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An alternative to the MySQL Query Analyzer

MySQL just released their new MySQL Query Analyzer (link to a trial), and recently wrote up an interview with Mark Matthews about it. If you haven’t read that article, go ahead and do it. I have not used this software, but I fully believe its functionality is quite nice.

But there is at least one alternative, which has been available for a long time. That is the Percona patch-set, plus analysis tools such as mysqlsla or Maatkit’s query analysis tools. This is a compelling alternative, if you can live without a point-and-click interface.

Percona’s patches put the metrics-gathering where it should be: in the server. That’s why Percona’s builds are able to measure a lot of statistics that a Proxy-based solution can’t capture. This information is not possible to get outside of the server. For example, you cannot use the MySQL Query Analyzer to measure the I/O caused by a query. Externally to the server, about all you can do is time queries and measure their size. Percona’s patches have no such limitations; they measure and expose an ever-richening set of meta-data about queries.

Guessing is not enough. You need to be able to measure what your queries are doing. The MySQL Query Analyzer’s way to know which queries cause I/O usage is to “…graph I/O usage on the system as a whole, and when you see a spike in I/O you can see what queries were running at the time.” So you’re essentially reduced to lining up graphs, picking time intervals, running EXPLAIN and guessing. If you use Percona’s patches, you can measure directly which queries cause I/O.

The article claims that “…With MySQL Query Analyzer we are watching from the sideline and capturing things that the MySQL server does not give you,” but the irony is that since Proxy-based solutions are outside the MySQL server, they actually can’t measure things the server already exposes internally. While would be possible to do so by running SHOW STATUS after each query, ask Mark Callaghan what he thinks of that idea.

If you’ve ever administered Microsoft SQL Server, you know what kind of insight you can get into a running server. Other databases have similar functionality. MySQL has decided not to build metrics into the server, and is now trying to build it outside the server – an effort that’s ultimately doomed to failure because the information is only available inside.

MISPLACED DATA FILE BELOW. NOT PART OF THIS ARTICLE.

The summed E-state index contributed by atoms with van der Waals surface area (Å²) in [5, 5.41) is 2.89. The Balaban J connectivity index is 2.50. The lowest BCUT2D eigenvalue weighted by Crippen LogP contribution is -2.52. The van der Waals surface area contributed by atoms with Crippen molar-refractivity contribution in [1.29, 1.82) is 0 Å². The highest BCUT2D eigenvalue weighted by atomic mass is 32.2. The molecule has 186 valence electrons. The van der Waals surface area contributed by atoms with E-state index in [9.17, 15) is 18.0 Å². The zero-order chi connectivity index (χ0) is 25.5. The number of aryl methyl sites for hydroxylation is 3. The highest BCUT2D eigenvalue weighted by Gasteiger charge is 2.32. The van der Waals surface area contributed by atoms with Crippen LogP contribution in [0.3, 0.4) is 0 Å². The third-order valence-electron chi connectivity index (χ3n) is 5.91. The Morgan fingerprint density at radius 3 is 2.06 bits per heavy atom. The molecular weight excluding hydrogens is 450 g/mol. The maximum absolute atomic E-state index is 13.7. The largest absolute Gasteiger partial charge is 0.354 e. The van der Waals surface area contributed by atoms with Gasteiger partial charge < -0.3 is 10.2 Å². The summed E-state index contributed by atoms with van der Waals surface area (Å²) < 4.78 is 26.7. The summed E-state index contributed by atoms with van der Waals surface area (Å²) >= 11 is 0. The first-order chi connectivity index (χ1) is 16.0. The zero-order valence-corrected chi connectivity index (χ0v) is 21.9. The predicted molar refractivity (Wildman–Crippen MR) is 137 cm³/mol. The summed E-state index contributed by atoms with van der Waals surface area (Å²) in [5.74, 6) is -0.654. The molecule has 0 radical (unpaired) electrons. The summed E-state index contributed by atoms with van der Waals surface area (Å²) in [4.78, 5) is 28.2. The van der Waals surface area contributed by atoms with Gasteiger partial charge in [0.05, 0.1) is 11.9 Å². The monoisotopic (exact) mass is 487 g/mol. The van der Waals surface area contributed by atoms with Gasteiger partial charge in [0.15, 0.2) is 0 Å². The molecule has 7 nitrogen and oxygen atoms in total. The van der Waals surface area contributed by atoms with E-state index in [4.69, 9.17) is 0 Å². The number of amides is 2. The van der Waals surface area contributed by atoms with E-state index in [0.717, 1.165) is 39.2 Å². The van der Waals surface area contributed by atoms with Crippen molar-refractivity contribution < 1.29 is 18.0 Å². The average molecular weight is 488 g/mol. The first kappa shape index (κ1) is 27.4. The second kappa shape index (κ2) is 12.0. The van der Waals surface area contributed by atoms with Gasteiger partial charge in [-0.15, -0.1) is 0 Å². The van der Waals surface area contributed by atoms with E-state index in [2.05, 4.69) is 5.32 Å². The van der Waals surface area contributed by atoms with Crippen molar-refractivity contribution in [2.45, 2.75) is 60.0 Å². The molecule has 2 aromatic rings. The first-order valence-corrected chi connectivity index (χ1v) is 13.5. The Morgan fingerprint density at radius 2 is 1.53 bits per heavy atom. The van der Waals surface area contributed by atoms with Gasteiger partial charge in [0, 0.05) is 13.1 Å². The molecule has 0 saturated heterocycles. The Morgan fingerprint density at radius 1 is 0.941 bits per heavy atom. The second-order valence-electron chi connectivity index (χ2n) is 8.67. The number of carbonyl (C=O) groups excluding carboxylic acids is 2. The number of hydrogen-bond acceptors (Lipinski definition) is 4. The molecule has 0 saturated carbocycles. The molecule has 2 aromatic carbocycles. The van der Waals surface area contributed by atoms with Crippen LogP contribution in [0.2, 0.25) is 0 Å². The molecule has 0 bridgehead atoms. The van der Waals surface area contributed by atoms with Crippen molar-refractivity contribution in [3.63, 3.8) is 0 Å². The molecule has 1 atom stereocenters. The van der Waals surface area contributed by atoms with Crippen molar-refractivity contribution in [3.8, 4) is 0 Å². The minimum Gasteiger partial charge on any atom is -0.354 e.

Let’s see a feature comparison. I’ve chosen features that were promoted in the tech article linked above, plus key features I know are in the Percona patches:

  Percona patches   MySQL Query Analyzer
Has a point-and-click interface
Freely available
License Free (GPL) Proprietary
Integrated into the server
Requires a separate server
Requires an agent on monitored servers
Requires MySQL proxy with extra scripts loaded
Relays queries through a single-threaded proxy
Requires changing where your application connects[1]
Captures total execution time of all queries
Measures query execution time in microseconds
Permits sampling of only a fraction of sessions
Abstracts queries into similar forms
Aggregates similar queries together
Aggregates across multiple servers
Automatically generates EXPLAIN plans
Filters by query type (SELECT, UPDATE, etc)
Calculates statistical metrics (min, max, 95th percentile etc)
Measures per-query execution time
Measures per-query execution count
Measures per-query row counts
Measures per-query update counts
Measures per-query result set sizes
Measures per-query table lock waits
Measures per-query InnoDB lock waits
Measures per-query InnoDB read operations
Measures per-query InnoDB write operations
Measures per-query InnoDB I/O wait
Measures per-query InnoDB queue waits
Measures per-query InnoDB pages touched
Measures per-query filesorts caused
Measures per-query temp tables caused
Measures per-query temp tables on disk
Measures per-query table usage
Measures per-query index usage
Measures per-query query cache hits
Measures per-query full scans
Measures per-query full joins
Measures per-query sort merge passes
Measures queries executed by slave SQL thread[2]
Measures slave SQL thread utilization
Provides per-database stats
Provides per-table stats[3]
Provides per-index stats
Provides per-user stats
Is deployed and tested in large social network sites ?
Is demonstrated stable by years of real-world testing
Requires understanding MySQL source code

Stay tuned. More is coming.

Footnotes

[1] From the article: "You basically have to redirect your application to connect to the Proxy port."

[2] The slave SQL thread's utilization is the amount of time it stays busy. This is different from measuring the queries the slave SQL thread executes. The Percona patches can do both; MySQL Query Analyzer does neither, since replication doesn't go through a proxy. Both are extremely useful in predicting and measuring a replication slave's workload.

[3] Aggregating queries and then filtering by table isn't the same thing as measuring how many Handler operations are performed against the table. The Percona patches include SHOW TABLE_STATISTICS, SHOW INDEX_STATISTICS, and SHOW USER_STATISTICS, which are functionality ported from Google's patches. These let you know exactly how much work is done. This is what I call per-object statistics.

Posted on Thu, Nov 20, 2008. Approximately 900 Words.

Databases Open Source